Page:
Dr. William Stanford and his colleagues, including Dr. Caryn Ito and Dr. Mitchell Sabloff, and developed a possible new strategy to treat chemotherapy-resistant acute myeloid leukemia (AML). The research focuses on a protein called MTF2, which places chemical tags near certain genes to help control their expression (called epigenetics). Using AML samples from patients treated at The Ottawa Hospital, the team found that MTF2 activity was strongly associated with resistance to chemotherapy and lower survival. They then linked this to how MTF2 controls a gene called MDM2. Mice with patient-derived AML treated with MDM2 inhibitors plus chemotherapy all survived with no evidence of cancer, while those treated with chemotherapy alone all died. Since MDM2 inhibitors are already in clinical trials for other cancers, the researchers hope to start trials in AML patients relatively soon. They are also developing a test to determine which patients could benefit. Dr. Stanford will receive the Chrétien Researcher of the Year Award for this discovery, which was published in Cancer Discovery.

Dr. Fraser Scott received the Grimes Research Career Achievement Award, not only for his outstanding contributions to diabetes research, but also for his mentorship, leadership, collaboration and numerous contributions to the Ottawa research environment. In the early 1980’s, Dr. Scott was conducting nutritional studies on rats that were supposed to develop type 1 diabetes—except they didn’t. He discovered that changing the diet of these diabetes-prone rodents had prevented the disease. Making this connection between diet and diabetes was a ground-breaking discovery. His team then discovered that diabetes-prone rats had abnormally strong immune reactions to wheat proteins, as did a majority of people with type 1 diabetes whom they tested. Additional studies identified a wheat protein that can stimulate an abnormal immune response in some individuals, and revealed links between type 1 diabetes, the gut immune system and gut bacteria. Dr. Scott’s most recent work focuses on how very early life challenges in the pancreas and liver precede and promote the development of diabetes.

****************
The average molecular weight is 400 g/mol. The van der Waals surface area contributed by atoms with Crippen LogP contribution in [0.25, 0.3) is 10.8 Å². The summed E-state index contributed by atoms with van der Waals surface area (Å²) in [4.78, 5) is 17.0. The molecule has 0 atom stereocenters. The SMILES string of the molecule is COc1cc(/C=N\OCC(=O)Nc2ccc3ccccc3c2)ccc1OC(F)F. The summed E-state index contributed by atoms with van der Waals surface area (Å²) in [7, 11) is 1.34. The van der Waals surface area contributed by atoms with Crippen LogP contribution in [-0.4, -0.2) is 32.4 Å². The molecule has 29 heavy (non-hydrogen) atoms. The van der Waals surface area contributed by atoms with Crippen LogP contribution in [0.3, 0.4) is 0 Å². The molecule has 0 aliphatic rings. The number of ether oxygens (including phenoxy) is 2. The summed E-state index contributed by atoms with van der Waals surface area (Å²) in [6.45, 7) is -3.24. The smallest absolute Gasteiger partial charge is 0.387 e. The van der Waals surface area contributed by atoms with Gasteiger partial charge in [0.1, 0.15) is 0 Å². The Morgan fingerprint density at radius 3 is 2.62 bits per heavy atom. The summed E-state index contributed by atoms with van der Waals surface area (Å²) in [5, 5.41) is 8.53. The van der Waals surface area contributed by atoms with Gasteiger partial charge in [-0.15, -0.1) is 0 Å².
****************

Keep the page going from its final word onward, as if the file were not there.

Dr. Natash Kekre is leading the charge to bring CAR-T cell therapy to Canada. She’s part of a national team that has designed a “made-in-Canada” version of CAR-T therapy, which will provide Canadian patients with access to CAR-T cells using Canadian science and expertise. This trial could begin recruiting patients in 2019.

CMAJ’s new supplement on engaging patients in health research features commentaries led by Dr. Dean Fergusson. As co-Scientific Director of OSSU, Dr. Fergusson’s piece reflects on overall successes and lessons learned.

Dr. Tetyana Kendzerska was awarded a Grant-In-Aid (GIA) for her research proposal entitled, “Obstructive sleep apnea and cancer development and progression: evidence from clinical and health administrative data.”

Dr. Susan Humphrey- Murto received an AMEE Research Grant award for 8,444 Euros (announced in August at the AMEE conference in Basel, Switzerland) for her project entitled, “Learner Handover: How does it influence assessment?” co-authors: Tammy Shaw, Claire Touchie, Debra Pugh & Timothy Wood.

Jason Bau (PGY-2 in Internal Medicine) took home the prize for best oral at CSIM for the Ted Giles Clinical Vignette competition at the annual meeting for the Canadian Society of Internal Medicine for his oral presentation on ” Multi-system presentation of primary Sjogren’s system’.

Dr. Nancy Dudek’s paper, “A grounded theory study of assessment anchors in postgraduate medical education: Forthcoming opportunities and ongoing tensions,” received national recognition for top paper in Residency Education Research at this year’s conference in Halifax.

Dr. Debra Pugh received a PSI Grant for $45,000 over two years for her health research project entitled, “The importance of testing: using test-enhanced learning to teach point-of-care ultrasound.